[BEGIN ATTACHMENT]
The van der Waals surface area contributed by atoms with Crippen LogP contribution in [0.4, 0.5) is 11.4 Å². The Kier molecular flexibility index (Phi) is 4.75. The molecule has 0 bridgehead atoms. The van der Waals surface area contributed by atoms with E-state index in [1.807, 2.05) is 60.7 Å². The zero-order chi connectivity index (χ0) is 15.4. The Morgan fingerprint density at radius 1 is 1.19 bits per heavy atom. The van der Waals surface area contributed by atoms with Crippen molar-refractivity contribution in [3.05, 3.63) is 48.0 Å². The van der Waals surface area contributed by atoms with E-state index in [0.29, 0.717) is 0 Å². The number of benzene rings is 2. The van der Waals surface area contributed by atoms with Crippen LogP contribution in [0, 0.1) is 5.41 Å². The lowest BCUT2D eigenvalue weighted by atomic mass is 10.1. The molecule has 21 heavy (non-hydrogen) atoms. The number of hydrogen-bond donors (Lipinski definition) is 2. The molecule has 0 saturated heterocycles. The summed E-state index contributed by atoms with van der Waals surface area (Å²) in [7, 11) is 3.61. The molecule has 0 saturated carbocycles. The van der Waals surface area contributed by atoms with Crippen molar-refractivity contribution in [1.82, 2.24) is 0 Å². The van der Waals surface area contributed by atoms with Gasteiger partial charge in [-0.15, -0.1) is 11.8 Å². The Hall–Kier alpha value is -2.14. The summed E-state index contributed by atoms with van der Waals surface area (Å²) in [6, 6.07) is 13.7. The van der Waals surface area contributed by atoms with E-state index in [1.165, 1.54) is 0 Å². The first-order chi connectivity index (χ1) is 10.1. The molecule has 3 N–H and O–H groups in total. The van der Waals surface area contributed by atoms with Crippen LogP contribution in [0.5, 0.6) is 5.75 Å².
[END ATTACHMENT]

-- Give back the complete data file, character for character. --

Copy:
The van der Waals surface area contributed by atoms with Crippen LogP contribution in [0.4, 0.5) is 11.4 Å². The Kier molecular flexibility index (Phi) is 4.75. The molecule has 0 bridgehead atoms. The van der Waals surface area contributed by atoms with E-state index in [1.807, 2.05) is 60.7 Å². The zero-order chi connectivity index (χ0) is 15.4. The Morgan fingerprint density at radius 1 is 1.19 bits per heavy atom. The van der Waals surface area contributed by atoms with Crippen molar-refractivity contribution in [3.05, 3.63) is 48.0 Å². The van der Waals surface area contributed by atoms with E-state index in [0.29, 0.717) is 0 Å². The number of benzene rings is 2. The van der Waals surface area contributed by atoms with Crippen LogP contribution in [0, 0.1) is 5.41 Å². The lowest BCUT2D eigenvalue weighted by atomic mass is 10.1. The molecule has 21 heavy (non-hydrogen) atoms. The number of hydrogen-bond donors (Lipinski definition) is 2. The molecule has 0 saturated heterocycles. The summed E-state index contributed by atoms with van der Waals surface area (Å²) in [7, 11) is 3.61. The molecule has 0 saturated carbocycles. The van der Waals surface area contributed by atoms with Crippen molar-refractivity contribution in [1.82, 2.24) is 0 Å². The van der Waals surface area contributed by atoms with Gasteiger partial charge in [-0.15, -0.1) is 11.8 Å². The Hall–Kier alpha value is -2.14. The summed E-state index contributed by atoms with van der Waals surface area (Å²) in [6, 6.07) is 13.7. The van der Waals surface area contributed by atoms with E-state index in [1.165, 1.54) is 0 Å². The first-order chi connectivity index (χ1) is 10.1. The molecule has 3 N–H and O–H groups in total. The van der Waals surface area contributed by atoms with Crippen LogP contribution in [0.5, 0.6) is 5.75 Å².